“In the midst of a very severe trial, their overflowing joy and their extreme poverty welled up in rich generosity. For I testify that they gave as much as they were able, and even beyond their ability. Entirely on their own, they urgently pleaded with us for the privilege of sharing in this service to the Lord’s people. And they exceeded our expectations…”
(2 Corinthians 8:2–5 NIV)
Giving money in church is something that many of us grew up with. By that I mean, that we know that during one of the hymns someone will pass a plate around the congregation and people will put a few coins on, maybe a note or an envelope containing their contribution. When I started attending church in the mid 1980s I would put £1 on the plate. As my faith grew and commitment I wanted to give more. When I learnt about the principle of tithing (giving a proportion, eg 10% of your income) to the church it was difficult as my, then, husband was not a Christian. When he did come to faith I was able to increase, with his approval, to £2 a week. We were on a fairly low income at the time with 2 young children. Then, in 1989 he had a conversion experience, started to read the bible and took it literally. If it said in the bible we should give 10% then that is what we should do. Yikes!!!!! There’s no way we could affor this!!! I was the one who took care of the household budget and I knew that we were struggling to make ends meet. However, being the obedient wife – after all I had prayed hard and long for him to come to faith so I could hardly complain – I agreed that is what we should do. And we managed. Some how there was always enough for what we needed. We didn’t have expensive holidays like other people, but I was happy knowing that we were obedient to God’s word and were contibuting realistically to the church.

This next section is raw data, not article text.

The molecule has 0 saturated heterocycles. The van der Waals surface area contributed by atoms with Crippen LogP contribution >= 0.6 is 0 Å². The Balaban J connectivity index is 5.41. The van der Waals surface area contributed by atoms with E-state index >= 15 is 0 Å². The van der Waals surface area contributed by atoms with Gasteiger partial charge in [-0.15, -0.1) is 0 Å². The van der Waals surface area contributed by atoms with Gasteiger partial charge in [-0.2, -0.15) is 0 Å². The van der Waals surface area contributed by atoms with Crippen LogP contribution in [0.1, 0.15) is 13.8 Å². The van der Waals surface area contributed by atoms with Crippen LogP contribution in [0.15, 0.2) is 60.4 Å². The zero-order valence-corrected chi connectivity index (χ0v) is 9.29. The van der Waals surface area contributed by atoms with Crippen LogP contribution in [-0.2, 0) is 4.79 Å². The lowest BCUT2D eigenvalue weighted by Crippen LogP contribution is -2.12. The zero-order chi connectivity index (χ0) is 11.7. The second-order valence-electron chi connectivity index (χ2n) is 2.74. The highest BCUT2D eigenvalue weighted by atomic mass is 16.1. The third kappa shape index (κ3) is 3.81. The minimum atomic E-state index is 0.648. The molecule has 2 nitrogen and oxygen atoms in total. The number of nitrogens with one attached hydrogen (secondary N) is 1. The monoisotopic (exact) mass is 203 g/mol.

Now, many years later, and many a ‘stewardship campaign’ under my belt as a vicar I know that some people do not give sacraficially and are stuck in the groove of giving £1 or maybe £2 per week when perhaps they could give more. I don’t know. Many people give of their time, their talents and don’t claim back for the things they buy for church. I am aware that my house, and my stipend, are paid for by the giving of the church members, and the wider church family. And I am grateful. Thanks to others’ giving I am able to do what God has called me to do without having to earn a living.
I still give approximately 10% of my income to charity – church and Christian charities. Today I checked and realised that we need to review and I started to increase. However, I give through the bank and most of the charities have a direct debit rather than a standing order. This means that I could only increase the amounts of the standing orders, not the direct debits. So I have increased some of them, but it was a pain to do and we will do a proper review of all our giving soon. This is better than a knee jerk reaction to an email.
Thank you to 40 Acts….. I have been meaning to review our giving for a while but not got around to it. Before the end of Lent, Terry and I will have reviewed. Perhaps we could take on sponsoring a child, which something we have both been involved with previously.
It’s been a long day, mainly taken up by a funeral in one of the villages. Very well attended – it was the lady who ran the village shop for many years and so the church was packed. I wished I had known her but by the time I moved in, she was already going from one hospital to another and was just a name on the prayer list….. my loss… God bless, Rose…. you were well loved and served the village with love. Xxx